Stanbuli, the hero who shook the criminal entity
http://www.youtube.com/watch?v=ALPbRPoHJkA&feature=player_embedded

And some sectarian love within the IDF
http://www.youtube.com/watch?v=gDforETfMBE&feature=player_embedded

Enjoy.
.

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June 10th, 2010, 8:22 am

 

159. Badr said:

If I may add to my comment no. 126:

And Israel could relax its blockade of Gaza a little bit.

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June 10th, 2010, 3:31 pm

 

160. henry said:

Thought you guys might enjoy this review of Lee Smith’s book on Arab politics, “The Strong Horse.”

Middle East / Just the way it is
Is the fight against trans-national Islamist terror a distraction that prevents the West from the real struggle against an Iran proceeding from strength to strength?
By Jonathan Spyer

The Strong Horse: Power, Politics and the Clash of Arab Civilizations, by Lee Smith. Doubleday, 256 pages, $26

“The Strong Horse” chronicles both an intellectual journey and a physical one. The physical journey was that taken by the author, journalist Lee Smith, a New Yorker who set off for the Middle East after the 9/11 terror attacks on a quest to find an explanation for the carnage that had struck his hometown. This quest took the author to Egypt, the Gulf, Syria, Israel and (most centrally ) Lebanon, as he sought to delve into the dynamics of regional political culture. He studied Arabic in Cairo and made his living by writing for a variety of publications.

The intellectual journey, which unfolded parallel to the physical one, traced the author’s arc of discovery and disillusionment. He passed through initial engagement with the region’s familiar shibboleths, such as the claim of the centrality of the Palestinian problem to the region’s malaise and the contention that Western views of the Middle East must inevitably be tainted by the dread “orientalism.” Smith found his way to a subsequent full-throated embrace of Arab “liberals” and the region’s democratization project. And yet, by the end of his sojourn in 2006, the author saw the extinguishing of his early optimism regarding the likelihood of imminent regional democratization. He concluded his journey and his book with the sense that, as he expresses it, contrary to appearances, the Middle East political system was not “broken.” Rather, it was “functioning just as it always had, for hundreds, perhaps thousands of years.”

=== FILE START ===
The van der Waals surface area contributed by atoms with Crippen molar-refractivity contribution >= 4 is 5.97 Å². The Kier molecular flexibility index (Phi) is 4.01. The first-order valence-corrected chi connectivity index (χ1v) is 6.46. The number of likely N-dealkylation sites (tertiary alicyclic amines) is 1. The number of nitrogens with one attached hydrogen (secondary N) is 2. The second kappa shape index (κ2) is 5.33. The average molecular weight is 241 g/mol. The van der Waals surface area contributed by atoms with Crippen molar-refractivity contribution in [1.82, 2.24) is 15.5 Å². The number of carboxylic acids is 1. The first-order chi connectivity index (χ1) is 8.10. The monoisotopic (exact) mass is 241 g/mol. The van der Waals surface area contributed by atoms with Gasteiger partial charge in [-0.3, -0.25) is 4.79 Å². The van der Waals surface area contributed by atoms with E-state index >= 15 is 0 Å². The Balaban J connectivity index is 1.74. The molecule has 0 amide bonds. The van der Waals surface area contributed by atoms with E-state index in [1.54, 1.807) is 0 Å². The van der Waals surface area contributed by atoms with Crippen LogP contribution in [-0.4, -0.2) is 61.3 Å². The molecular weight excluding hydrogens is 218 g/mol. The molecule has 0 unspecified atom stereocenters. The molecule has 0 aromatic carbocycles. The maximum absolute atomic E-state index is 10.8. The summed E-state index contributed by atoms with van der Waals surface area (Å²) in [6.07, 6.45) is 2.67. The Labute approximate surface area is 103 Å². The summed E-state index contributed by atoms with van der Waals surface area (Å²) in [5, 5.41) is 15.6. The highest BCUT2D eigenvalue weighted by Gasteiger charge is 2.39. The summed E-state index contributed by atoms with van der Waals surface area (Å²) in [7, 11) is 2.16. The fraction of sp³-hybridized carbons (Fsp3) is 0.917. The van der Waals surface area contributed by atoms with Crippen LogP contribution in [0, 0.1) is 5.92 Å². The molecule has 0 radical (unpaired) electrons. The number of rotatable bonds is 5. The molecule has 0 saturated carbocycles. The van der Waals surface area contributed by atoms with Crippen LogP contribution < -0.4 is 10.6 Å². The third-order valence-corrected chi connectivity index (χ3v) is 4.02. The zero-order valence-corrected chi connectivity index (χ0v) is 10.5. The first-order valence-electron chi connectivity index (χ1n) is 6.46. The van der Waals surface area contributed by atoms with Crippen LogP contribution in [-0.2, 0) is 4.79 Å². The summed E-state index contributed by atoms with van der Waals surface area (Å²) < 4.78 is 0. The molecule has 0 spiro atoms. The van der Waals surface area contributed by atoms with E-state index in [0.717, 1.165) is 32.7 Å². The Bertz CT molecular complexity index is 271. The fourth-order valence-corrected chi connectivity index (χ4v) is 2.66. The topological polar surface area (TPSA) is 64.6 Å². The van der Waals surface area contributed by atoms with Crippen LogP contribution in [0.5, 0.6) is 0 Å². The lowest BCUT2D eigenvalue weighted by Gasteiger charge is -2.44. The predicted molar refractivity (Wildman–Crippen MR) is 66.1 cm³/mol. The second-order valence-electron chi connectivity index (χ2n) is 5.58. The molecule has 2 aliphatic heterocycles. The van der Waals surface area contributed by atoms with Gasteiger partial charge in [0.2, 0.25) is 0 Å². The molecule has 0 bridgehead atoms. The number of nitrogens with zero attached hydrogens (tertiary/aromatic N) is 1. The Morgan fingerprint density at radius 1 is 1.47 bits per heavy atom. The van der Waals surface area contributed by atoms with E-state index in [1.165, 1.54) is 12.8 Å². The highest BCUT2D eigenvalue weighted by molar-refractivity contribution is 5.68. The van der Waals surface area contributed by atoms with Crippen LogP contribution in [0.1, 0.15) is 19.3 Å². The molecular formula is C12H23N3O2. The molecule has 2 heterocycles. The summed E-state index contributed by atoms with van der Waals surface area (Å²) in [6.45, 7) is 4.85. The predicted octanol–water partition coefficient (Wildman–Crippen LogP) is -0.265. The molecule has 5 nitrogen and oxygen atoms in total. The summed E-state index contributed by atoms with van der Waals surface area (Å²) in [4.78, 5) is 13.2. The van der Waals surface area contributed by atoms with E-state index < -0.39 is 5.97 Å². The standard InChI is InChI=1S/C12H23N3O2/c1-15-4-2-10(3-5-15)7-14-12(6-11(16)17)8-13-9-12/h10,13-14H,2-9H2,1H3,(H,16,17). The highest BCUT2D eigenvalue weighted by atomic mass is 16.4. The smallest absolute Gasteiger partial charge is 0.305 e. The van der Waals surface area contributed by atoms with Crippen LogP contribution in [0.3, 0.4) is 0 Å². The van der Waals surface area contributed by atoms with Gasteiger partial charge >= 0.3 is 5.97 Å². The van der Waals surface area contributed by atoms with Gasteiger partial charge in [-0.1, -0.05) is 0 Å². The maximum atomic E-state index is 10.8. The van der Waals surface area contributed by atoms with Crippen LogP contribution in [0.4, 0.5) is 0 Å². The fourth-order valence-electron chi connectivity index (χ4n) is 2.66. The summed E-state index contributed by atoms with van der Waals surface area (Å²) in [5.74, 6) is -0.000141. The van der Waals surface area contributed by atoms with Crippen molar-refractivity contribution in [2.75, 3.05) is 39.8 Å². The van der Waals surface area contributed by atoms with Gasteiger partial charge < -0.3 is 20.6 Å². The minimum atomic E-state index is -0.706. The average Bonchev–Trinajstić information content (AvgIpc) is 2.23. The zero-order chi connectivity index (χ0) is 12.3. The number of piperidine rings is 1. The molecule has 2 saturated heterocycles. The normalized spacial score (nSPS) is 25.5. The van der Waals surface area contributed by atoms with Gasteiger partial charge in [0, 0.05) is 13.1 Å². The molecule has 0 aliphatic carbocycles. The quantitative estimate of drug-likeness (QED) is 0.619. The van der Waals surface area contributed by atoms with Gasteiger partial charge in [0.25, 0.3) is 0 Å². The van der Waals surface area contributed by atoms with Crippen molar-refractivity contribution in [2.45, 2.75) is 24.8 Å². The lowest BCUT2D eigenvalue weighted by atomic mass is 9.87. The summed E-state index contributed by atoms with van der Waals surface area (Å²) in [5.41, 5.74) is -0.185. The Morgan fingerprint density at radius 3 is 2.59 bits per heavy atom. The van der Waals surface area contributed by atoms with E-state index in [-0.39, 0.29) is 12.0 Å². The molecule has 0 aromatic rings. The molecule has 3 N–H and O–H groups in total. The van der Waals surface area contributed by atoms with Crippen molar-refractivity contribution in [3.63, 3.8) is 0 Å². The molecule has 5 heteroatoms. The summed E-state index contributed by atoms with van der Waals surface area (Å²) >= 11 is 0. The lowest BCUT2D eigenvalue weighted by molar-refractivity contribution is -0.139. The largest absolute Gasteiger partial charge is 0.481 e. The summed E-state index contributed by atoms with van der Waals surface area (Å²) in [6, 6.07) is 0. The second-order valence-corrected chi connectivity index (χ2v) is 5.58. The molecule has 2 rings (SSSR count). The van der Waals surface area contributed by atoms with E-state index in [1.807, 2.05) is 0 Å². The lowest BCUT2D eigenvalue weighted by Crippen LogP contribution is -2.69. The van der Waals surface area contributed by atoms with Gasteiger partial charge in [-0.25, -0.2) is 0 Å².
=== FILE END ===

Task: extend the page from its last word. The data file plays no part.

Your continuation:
The central dynamic of that system, Smith finds, is what he calls the “strong horse” principle – for which the book is named. The phrase comes from Osama bin Laden, who, after the 9/11 attacks, remarked that when people “see a strong horse and a weak horse, by nature they will like the strong horse.” Smith understands this as representing a situation in which “political violence … is the normal state of affairs,” as rival groups battle for dominance. He refers to Islamic philosopher Ibn Khaldun’s concept of “Asabiyyah” – that is, the notion of history as an endless, pitiless process in which dominant groups, as they grow soft and tired, are swept away by younger, hungrier, more determined replacements.

Smith’s work acquires added complexity and depth from the sense of tragedy that underlies it. Here is an American traveler who came to the Middle East infused with his country’s optimism and belief in change and possibility. The cause of Arab liberals and oppositionists was a natural fit for him. Despite the murderous attack that spurred his journey, Smith’s attitude was one of curiosity and empathy rather than anger or desire for retribution. (Full disclosure: I met Lee Smith in Jerusalem in 2006, when he arrived in Israel having left his temporary home in Beirut because of the outbreak of the Second Lebanon War. When reading his book, I discovered that he mentions me in his acknowledgements, undeservedly I think, as among his “teachers” regarding the region. )

Had Smith simply concluded from his travels that the region’s inhabitants are a cruel strain of people who must be contained, his book might be of limited interest. But Smith’s journey is more complex than that. He discovered in the Middle East much to nourish his hope, his engagement and his affection. Yet he also concluded that in the Arabic-speaking world, at least for the foreseeable future, the individuals and the forces that he likes and admires are almost certain to continue to be on the losing side. The “strong horse” principle he identifies will ensure this. The analyst in him dictates this conclusion, even if the traveler and the American refuse to accept it entirely.

Cedar Revolution

Smith notes, for example, that Lebanon’s Cedar Revolution, which followed the assassination of Rafik Hariri in 2005, ultimately foundered despite its initial successes because neither the Lebanese democracy activists nor their U.S. backers were prepared to meet Syrian violence with counter-violence. As he puts it: “Without deadly American reprisals for the Syrian regime’s violence, Lebanese democracy was vulnerable. A hundred and thirty thousand American troops stationed close to Syria’s border had helped embolden the Cedar Revolution. But without their help, the Lebanese were without a strong horse of their own, and left alone to face one of the most ruthless regimes in the region.”